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Offering Meaning to a City

Naved Farooqui

By Gyan Prakash
HarperCollins Publishers, India, 2010, pp. 396, Rs. 599.00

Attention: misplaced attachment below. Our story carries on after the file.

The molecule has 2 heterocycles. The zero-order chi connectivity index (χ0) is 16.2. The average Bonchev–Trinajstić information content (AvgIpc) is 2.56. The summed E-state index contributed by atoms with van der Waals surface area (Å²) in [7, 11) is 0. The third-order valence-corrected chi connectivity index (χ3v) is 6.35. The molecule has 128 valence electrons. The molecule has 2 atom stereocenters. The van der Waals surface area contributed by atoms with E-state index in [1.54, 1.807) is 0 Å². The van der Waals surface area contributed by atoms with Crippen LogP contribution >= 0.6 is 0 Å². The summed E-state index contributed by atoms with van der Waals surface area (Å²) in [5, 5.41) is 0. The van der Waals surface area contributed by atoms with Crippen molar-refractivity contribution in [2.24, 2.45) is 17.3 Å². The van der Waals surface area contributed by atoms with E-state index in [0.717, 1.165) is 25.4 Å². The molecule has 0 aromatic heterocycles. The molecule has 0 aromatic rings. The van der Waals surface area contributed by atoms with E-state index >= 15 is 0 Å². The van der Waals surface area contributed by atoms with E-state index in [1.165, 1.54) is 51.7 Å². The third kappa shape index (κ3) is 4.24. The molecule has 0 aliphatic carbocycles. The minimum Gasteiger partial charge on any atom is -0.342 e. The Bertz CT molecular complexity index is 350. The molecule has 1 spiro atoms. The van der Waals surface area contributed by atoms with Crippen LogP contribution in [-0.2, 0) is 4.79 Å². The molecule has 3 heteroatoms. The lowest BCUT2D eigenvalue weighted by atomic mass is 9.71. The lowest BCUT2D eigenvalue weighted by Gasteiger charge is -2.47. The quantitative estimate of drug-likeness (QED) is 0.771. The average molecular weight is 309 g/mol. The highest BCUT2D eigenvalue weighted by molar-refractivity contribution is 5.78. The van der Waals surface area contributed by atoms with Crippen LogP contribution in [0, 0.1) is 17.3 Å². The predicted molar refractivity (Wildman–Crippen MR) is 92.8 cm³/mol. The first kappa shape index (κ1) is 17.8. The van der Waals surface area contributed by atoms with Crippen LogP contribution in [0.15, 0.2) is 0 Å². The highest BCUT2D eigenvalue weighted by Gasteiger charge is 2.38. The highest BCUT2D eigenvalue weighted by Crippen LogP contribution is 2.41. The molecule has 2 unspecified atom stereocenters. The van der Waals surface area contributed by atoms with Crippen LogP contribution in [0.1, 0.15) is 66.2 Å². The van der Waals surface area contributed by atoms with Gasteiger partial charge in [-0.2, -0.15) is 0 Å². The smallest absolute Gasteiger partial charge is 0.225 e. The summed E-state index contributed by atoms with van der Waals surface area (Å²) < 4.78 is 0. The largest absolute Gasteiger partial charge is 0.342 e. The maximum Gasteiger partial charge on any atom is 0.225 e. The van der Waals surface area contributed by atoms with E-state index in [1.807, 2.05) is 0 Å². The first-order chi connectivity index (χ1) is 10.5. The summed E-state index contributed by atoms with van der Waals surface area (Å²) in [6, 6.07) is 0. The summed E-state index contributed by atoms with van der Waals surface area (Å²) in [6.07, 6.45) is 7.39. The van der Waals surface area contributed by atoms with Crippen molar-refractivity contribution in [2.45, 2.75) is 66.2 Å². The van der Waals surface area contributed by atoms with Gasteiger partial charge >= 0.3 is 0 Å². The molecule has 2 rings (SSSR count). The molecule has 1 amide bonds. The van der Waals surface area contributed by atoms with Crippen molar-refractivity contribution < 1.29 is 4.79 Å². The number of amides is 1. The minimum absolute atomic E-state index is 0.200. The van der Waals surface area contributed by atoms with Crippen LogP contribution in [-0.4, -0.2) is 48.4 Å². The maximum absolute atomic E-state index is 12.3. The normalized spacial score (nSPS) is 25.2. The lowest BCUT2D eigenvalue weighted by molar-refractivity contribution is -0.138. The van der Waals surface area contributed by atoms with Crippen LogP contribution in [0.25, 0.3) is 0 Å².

Mumbai Fables by Gyan Prakash is as layered as the city it explores. Walter Benjamin mentions a collectors passion bordering on the chaos of memories. The collector for him was as much a part of as he was apart from the various texts that make memories. There have been several writers who have used the collector as a tool to understand modernity but in Benjamins hands the flaneur this literary trope had taken newer dimensions. Gyan Prakash stylizes in such a literary flaneuristic journey as he sets out on the streets of Mumbai with the goal not to strip fact from fiction not to oppose the real to the myth but to reveal the historical circumstances portrayed and hidden by the stories and images produced in the past and the present. The flaneur has been an important tool to understand the phenomenon of urbanism and modernity. Prakash the literary flaneur plays a double role: while remaining a detached observer he attempts to be a part of the populace exposed to the reproduction and circulation of the fables of the city and apart from the historical sociological anthropolo-gical political architectural literary and historical narratives that he unearths and contextualizes. Though the scope of the book is vast it is the treatment meted out to the selected episodes that make it as disparate and coloni-zing as the appropriation of land that the author so much dwells upon and layers meaning to. It is the departure from the way Baudelaire and Benjamin not only understood but also tried to place the persona of flaneur in which problematizes the style that Prakash espouses. Though Prakash claims that he is not deploying this trope the book on Prakashs part seems to be a quasi attempt at being a flaneur. It is in this quasiness that the book enters the realm of pedantry. This incoherent style of Mumbai Fables traverses between historical and the literary leaves the reader in a flux as chaotic as the proverbial Mumbai local. The intertextual world of Mumbai fables escapes the trap of history as it attempts to focus not on the hard city but the soft city a city of illusion myth aspiration nightmare unravelling the history of the city as society. Albeit it is in its neo-literariness that the book becomes as taxing as the citys traffic jams. For all its stylistic flaws the attempt at offering a meaning ...

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